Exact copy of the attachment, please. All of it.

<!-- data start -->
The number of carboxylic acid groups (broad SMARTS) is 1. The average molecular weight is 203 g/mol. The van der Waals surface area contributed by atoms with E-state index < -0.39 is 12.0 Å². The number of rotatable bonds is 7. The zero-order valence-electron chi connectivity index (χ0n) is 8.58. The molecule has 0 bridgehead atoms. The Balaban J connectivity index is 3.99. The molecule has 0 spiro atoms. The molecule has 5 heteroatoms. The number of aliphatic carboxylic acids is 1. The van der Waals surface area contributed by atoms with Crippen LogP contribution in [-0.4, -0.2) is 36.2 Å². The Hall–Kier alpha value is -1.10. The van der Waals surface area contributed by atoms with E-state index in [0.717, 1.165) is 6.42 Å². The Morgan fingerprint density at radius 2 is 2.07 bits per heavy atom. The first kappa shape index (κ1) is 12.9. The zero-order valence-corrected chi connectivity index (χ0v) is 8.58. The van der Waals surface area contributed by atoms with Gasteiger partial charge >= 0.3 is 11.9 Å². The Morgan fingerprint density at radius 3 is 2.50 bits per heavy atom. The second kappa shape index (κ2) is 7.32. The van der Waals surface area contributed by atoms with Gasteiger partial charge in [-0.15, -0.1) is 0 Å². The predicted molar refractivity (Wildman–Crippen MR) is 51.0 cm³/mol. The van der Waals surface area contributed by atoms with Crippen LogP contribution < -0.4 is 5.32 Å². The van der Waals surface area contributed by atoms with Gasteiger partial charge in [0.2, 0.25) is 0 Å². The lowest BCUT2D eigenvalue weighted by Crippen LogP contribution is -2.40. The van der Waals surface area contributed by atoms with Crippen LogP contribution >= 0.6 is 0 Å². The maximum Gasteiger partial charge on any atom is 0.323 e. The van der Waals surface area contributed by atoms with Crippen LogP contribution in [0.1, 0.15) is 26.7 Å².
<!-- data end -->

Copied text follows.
The number of carboxylic acid groups (broad SMARTS) is 1. The average molecular weight is 203 g/mol. The van der Waals surface area contributed by atoms with E-state index < -0.39 is 12.0 Å². The number of rotatable bonds is 7. The zero-order valence-electron chi connectivity index (χ0n) is 8.58. The molecule has 0 bridgehead atoms. The Balaban J connectivity index is 3.99. The molecule has 0 spiro atoms. The molecule has 5 heteroatoms. The number of aliphatic carboxylic acids is 1. The van der Waals surface area contributed by atoms with Crippen LogP contribution in [-0.4, -0.2) is 36.2 Å². The Hall–Kier alpha value is -1.10. The van der Waals surface area contributed by atoms with E-state index in [0.717, 1.165) is 6.42 Å². The Morgan fingerprint density at radius 2 is 2.07 bits per heavy atom. The first kappa shape index (κ1) is 12.9. The zero-order valence-corrected chi connectivity index (χ0v) is 8.58. The van der Waals surface area contributed by atoms with Gasteiger partial charge >= 0.3 is 11.9 Å². The Morgan fingerprint density at radius 3 is 2.50 bits per heavy atom. The second kappa shape index (κ2) is 7.32. The van der Waals surface area contributed by atoms with Gasteiger partial charge in [-0.15, -0.1) is 0 Å². The predicted molar refractivity (Wildman–Crippen MR) is 51.0 cm³/mol. The van der Waals surface area contributed by atoms with Crippen LogP contribution < -0.4 is 5.32 Å². The van der Waals surface area contributed by atoms with Gasteiger partial charge in [0.2, 0.25) is 0 Å². The lowest BCUT2D eigenvalue weighted by Crippen LogP contribution is -2.40. The van der Waals surface area contributed by atoms with Crippen LogP contribution >= 0.6 is 0 Å². The maximum Gasteiger partial charge on any atom is 0.323 e. The van der Waals surface area contributed by atoms with Crippen LogP contribution in [0.1, 0.15) is 26.7 Å².